creating community through celebration

Hey Ho, the Wind and the Rain

It seems to me that the clouds are gathering again and we’re in for a long patch of nasty weather. I don’t mean that in the sense that the rains are soon to return. Here on the west coast that won’t likely happen for a couple more months and will be a welcome event. I’m thinking about the climate of American political life, where the horizons seem to be shrinking and the sky darkening in an ominous way.

If weather is the product of opposing pressure fronts, what we are currently witnessing is a storm in the making.One side seems to have jettisoned its core values as it retreats in the face of cynical rhetoric and obdurate opposition, while the other side contrives to seize control by framing a fear-based narrative that dismisses both science and economics. Throw in the thunder and lightning of religion and conflicting social values, stir with the cyclonic force of a declining economy, and you have a perfect storm. I don’t think the next thirteen months will witness much in the way of civility and reasoned discourse in the American dialogue. I feel a strong urge to head for the storm cellar and keep my head down until this thing passes.

It would be nice to keep Revels - and the arts generally - out of, or above, politics. Certainly that is the premise of what little public arts funding exists, and there is a common perception that aside from a few organizations (e.g. The S.F. Mime Troupe) who take a polemic approach in their performances, art is supposed to be softer, gentler, more exultant, or at least more abstract in dealing with social and political issues.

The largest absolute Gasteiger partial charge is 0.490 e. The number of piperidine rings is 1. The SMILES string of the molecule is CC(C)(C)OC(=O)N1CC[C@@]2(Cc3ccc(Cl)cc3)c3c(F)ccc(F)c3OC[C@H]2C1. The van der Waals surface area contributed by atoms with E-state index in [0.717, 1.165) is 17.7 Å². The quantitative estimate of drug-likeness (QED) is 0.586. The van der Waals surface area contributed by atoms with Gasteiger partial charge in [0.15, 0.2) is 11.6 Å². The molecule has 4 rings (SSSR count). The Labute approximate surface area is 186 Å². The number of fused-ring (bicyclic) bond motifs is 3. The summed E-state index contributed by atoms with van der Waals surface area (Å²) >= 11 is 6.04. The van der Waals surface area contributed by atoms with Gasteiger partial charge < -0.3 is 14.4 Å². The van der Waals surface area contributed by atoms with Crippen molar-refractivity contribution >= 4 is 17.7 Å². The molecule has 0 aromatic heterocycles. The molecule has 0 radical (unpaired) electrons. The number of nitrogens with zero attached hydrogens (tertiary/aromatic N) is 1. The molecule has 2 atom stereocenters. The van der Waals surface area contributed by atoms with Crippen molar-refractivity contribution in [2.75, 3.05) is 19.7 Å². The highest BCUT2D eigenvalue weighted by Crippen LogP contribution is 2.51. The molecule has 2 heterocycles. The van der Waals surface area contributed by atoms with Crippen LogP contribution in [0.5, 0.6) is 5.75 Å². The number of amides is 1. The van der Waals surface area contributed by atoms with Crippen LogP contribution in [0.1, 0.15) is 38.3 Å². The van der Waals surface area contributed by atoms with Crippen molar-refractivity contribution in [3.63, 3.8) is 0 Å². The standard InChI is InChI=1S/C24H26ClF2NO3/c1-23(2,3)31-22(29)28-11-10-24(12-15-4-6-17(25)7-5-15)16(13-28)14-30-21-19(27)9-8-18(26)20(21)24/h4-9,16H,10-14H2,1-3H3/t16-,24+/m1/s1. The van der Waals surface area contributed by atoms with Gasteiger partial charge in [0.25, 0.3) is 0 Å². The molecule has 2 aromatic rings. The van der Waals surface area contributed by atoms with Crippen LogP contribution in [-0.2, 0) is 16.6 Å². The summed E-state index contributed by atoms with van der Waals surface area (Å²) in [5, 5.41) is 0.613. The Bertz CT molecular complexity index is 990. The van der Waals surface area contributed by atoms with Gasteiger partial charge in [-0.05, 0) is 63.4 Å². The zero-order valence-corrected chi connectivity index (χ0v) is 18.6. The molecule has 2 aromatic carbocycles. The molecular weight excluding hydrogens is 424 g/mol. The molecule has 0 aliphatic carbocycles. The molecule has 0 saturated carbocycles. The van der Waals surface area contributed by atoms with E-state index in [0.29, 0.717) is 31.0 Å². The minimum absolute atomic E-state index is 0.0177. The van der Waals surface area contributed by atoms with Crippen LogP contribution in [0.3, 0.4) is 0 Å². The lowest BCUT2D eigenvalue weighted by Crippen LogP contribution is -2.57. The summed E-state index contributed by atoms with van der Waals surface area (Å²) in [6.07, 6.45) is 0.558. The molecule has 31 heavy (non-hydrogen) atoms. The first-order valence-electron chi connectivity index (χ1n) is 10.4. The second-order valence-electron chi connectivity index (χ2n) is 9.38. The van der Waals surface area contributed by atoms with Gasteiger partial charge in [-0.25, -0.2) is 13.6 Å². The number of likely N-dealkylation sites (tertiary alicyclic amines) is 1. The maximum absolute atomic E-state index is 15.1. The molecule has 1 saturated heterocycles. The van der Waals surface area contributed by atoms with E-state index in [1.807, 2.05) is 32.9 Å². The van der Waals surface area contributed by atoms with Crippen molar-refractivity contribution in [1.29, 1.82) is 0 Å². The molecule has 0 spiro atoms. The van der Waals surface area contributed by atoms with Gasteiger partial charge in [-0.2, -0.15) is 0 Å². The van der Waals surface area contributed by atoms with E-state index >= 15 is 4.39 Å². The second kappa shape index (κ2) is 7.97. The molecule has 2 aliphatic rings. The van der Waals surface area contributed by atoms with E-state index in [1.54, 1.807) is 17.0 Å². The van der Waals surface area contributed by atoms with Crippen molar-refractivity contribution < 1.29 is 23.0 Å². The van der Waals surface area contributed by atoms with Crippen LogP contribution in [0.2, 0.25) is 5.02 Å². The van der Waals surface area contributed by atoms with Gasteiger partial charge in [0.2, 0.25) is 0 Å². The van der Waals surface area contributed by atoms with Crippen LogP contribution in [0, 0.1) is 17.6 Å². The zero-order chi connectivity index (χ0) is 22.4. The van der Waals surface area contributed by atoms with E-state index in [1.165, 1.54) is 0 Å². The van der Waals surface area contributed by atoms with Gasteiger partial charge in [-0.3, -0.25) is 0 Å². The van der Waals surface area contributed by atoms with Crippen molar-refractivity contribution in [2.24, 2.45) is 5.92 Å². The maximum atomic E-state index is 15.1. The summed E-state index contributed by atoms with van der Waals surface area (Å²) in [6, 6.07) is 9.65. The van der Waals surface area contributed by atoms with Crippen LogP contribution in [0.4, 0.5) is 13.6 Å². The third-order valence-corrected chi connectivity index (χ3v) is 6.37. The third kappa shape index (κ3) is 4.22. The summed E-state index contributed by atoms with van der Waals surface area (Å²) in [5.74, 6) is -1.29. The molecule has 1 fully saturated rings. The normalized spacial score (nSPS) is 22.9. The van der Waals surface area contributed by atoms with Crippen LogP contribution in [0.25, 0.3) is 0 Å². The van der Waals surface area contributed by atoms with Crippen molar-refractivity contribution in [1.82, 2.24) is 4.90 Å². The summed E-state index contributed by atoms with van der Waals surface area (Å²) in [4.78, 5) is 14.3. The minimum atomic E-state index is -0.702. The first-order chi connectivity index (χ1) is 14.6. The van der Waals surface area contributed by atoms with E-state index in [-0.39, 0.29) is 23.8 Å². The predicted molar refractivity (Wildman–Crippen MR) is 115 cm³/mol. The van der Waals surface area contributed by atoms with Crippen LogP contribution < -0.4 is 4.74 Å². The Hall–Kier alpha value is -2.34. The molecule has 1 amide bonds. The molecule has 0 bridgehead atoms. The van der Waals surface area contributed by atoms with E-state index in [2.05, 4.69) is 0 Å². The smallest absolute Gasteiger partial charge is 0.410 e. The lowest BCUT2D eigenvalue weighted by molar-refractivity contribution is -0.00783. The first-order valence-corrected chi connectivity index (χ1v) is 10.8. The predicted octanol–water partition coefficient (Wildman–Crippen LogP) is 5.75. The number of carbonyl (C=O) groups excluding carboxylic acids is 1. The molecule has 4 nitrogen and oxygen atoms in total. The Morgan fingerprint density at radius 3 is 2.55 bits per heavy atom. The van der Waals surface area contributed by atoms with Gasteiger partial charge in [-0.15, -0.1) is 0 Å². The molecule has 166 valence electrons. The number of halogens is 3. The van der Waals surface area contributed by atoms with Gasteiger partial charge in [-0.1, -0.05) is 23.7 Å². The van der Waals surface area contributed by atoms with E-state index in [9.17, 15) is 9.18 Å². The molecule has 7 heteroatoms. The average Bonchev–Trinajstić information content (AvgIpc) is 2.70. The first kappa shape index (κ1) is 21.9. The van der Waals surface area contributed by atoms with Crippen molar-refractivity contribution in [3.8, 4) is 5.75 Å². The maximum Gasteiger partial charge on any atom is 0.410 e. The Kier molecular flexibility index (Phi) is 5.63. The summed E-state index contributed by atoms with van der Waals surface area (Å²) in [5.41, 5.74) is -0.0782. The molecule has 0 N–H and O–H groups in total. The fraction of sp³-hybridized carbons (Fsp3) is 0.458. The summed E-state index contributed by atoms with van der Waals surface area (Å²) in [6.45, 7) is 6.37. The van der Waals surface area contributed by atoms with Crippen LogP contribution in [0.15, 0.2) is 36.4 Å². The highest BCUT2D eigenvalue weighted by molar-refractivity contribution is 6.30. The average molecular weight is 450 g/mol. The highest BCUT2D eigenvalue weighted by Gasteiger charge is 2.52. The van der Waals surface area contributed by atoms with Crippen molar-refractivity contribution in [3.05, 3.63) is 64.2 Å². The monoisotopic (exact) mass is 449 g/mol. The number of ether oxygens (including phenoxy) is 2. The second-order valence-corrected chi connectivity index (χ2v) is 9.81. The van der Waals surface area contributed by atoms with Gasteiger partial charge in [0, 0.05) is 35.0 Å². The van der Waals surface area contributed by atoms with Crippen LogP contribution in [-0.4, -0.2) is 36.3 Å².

But humans are political animals by nature. Ever since primitive family groups began to band together for the common good, systems were required to allow big decisions to be made. These systems developed in many ways. Some reflected individual dominance- the ideal of the benevolent tyrant, and some collective decision-making- one man, one vote democracy. No matter the form, every society has had to deal with the allocation and use of power- what we think of as “politics”.

In researching Arthurian literature and history in preparation for this year’s Christmas Revels, I am struck by how dramatically the accounts of the legends in different eras trace the larger social sensibilities of the culture in which the story is presented. He is by turns, the valiant and battle-hardened liberator of his people, the elegant and gentle shepherd of chivalry, or even a psychologically complex and conflicted inventor of proto- democracy. Whatever his characterization, he is always somehow emblematic of the people to whom his story is being told. But while Arthur may appeal to our appetite for heroism or our taste for grace, nonetheless his stature is based upon his being a figure of governance.